It is instructive to read a comment from a music review in the New York Times from March 12, 1914: "... the programme consisted of plantation melodies and spirituals these composers are beginning to develop an art of their own based on their folk material..." During World War I, Europe obtained a commission in the New York Army National Guard, where he fought as a lieutenant with the 369th Infantry Regiment when it was assigned to the French Army. He went on to direct the regimental band to great acclaim. In February and March 1918, James Reese Europe and his military band travelled over 2,000 miles in France, performing for British and American military audiences as well as French civilians. Europe's "Hellfighters" made their first recordings in France for the Pathé brothers; the first concert included a French march, the Stars and Stripes Forever as well as syncopated numbers such as "The Memphis Blues", according to a description of the concert by band member Noble Sissle "... started ragtimitis in France".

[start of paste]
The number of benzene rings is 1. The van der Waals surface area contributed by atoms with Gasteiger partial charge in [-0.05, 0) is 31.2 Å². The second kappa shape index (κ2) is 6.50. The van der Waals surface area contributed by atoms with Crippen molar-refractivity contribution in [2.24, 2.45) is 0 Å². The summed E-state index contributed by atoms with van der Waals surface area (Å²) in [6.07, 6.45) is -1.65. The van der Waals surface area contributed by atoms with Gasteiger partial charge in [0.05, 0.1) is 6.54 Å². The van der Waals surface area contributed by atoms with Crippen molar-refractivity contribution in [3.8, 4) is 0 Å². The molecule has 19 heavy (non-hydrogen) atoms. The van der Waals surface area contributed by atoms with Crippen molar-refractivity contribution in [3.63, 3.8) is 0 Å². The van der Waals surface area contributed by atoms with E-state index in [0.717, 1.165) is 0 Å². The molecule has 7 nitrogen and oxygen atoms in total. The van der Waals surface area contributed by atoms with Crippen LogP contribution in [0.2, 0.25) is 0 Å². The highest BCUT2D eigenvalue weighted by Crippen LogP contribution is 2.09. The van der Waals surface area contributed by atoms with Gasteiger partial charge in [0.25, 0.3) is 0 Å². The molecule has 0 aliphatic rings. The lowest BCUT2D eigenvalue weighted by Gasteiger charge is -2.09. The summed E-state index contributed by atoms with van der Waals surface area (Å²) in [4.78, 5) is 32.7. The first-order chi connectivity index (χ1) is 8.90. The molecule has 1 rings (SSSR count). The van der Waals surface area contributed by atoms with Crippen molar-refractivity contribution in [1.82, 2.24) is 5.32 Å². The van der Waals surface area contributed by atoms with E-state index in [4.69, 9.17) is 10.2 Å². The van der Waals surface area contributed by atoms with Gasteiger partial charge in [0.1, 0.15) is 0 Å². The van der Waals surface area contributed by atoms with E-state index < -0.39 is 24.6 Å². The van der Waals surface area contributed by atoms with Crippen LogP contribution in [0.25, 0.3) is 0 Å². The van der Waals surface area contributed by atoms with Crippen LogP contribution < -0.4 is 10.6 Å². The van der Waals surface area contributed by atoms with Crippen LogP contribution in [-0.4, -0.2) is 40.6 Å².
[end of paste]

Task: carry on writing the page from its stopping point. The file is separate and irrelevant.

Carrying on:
After his return home in February 1919 he stated, "I have come from France more convinced than that Negros should write Negro music. We have our own racial feeling and if we try to copy whites we will make bad copies... We won France by playing music, ours and not a pale imitation of others, if we are to develop in America we must develop along our own lines." In 1919 Europe made more recordings for Pathé Records. These include both instrumentals and accompaniments with vocalist Noble Sissle who, with Eubie Blake, would have great success with their 1921 production of Shuffle Along, which gives us the classic song "I'm Just Wild About Harry". Differing in style from Europe's recordings of a few years earlier, they incorporate blues, blue notes, early jazz influences. On the night of May 9, 1919, Europe performed for the last time, he wanted to go on with the concert. During the intermission Europe went to have